I came across the memorial on the promenade where the attacks happened. I felt a lot.
When one of the attacks in France happened I put an Iraqi flag over my profile picture on Facebook while everyone was putting a French flag on theirs, because far more people had died in a terrorist attack in Iraq around the same time, but no one cared about them. It bothered me that the loss of white European lives seemed so much more tragic for people than far more brown lives lost in some Middle Eastern hell hole which the world gave up on a long time ago. To me lives are lives, and the lives of Iraqi men, women, and children senselessly slaughtered are worth no less than white European lives. I get it that we’re humans and that the more another people’s culture overlaps with our own, the more of an emotional resonance we have with them, but it’s still a bias that bothers me.
My feelings about this haven’t changed, but when I saw the memorials in Nice, I was moved. Men, women, and children were celebrating their independence day, just waiting for the fireworks to start when they were mowed down by a truck. Eighty something were killed, with three hundred something injured, many of whom were still in the hospital when I was there. That day I was French, that day I felt solidarité, and while I resisted posting it on Facebook because it’s so insufferable a things to say, I kept thinking #notlettingtheterroristswin. They want us to be too afraid to live our lives normally, too afraid to visit places like France.
The geopolitics are obviously very complicated, but you defeat the intent of terrorism by living life, laughing, and soaking in a place like Nice. It is defeated by not letting it scare you out of enjoying your life however you can. It is defeated by flying to France and running the Promenade Anglais instead of being too afraid to travel at all. I was thinking about it because two nights before one of our fellow travelers, an Indian Australian woman named Rajani Srinivasa, when we were all asked to say why we chose this trip, said she came because she wanted to support normalcy in the wake of the attacks, and to support the French people. I liked her answer very much and had it on my mind as I ran that day.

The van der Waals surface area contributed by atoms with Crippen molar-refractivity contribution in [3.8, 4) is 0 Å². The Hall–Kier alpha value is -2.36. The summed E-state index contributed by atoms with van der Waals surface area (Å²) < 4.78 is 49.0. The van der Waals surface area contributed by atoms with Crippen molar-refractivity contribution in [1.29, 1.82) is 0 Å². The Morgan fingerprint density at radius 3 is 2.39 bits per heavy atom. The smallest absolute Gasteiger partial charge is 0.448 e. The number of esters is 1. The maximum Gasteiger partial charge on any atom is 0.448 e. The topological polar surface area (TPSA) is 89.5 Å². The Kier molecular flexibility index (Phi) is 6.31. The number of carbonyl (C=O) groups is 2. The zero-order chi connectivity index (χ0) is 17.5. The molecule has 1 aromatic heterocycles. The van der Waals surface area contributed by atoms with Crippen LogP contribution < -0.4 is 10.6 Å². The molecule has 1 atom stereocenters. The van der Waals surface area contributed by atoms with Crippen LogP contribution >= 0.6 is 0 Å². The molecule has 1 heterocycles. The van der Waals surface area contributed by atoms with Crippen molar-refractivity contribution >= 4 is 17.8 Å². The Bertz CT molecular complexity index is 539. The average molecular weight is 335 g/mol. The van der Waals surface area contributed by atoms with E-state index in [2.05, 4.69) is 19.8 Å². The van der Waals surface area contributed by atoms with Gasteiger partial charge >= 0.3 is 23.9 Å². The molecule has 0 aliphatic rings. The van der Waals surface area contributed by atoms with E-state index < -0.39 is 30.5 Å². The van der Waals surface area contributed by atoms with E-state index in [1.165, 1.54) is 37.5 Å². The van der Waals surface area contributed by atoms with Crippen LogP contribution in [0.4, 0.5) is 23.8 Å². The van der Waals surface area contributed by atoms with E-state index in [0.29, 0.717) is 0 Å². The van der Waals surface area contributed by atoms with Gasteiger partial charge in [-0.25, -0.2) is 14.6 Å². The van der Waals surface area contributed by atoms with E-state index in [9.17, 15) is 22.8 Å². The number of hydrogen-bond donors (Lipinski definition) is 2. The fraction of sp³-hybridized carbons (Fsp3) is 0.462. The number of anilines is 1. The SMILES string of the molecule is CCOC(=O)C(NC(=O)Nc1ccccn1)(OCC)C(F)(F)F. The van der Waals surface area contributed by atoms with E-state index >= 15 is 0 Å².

Anyways, I ran around the bend at the far end of the promenade and basically came to the end of it and had only gone four and a half kilometers. I usually run six though, and I thought that distance would be at least that. So, I turned around a post and kept running. I stopped at the massive World War One and Two memorial carved into the mountain face and took some pictures, as well as taking the required moments to reflect on the reverence I felt for the loss and struggle the memorial represented.
I still felt really good so I kept running, stopping to take pictures along the way of things I’d wanted to take a closer look at as we drove by them earlier that day.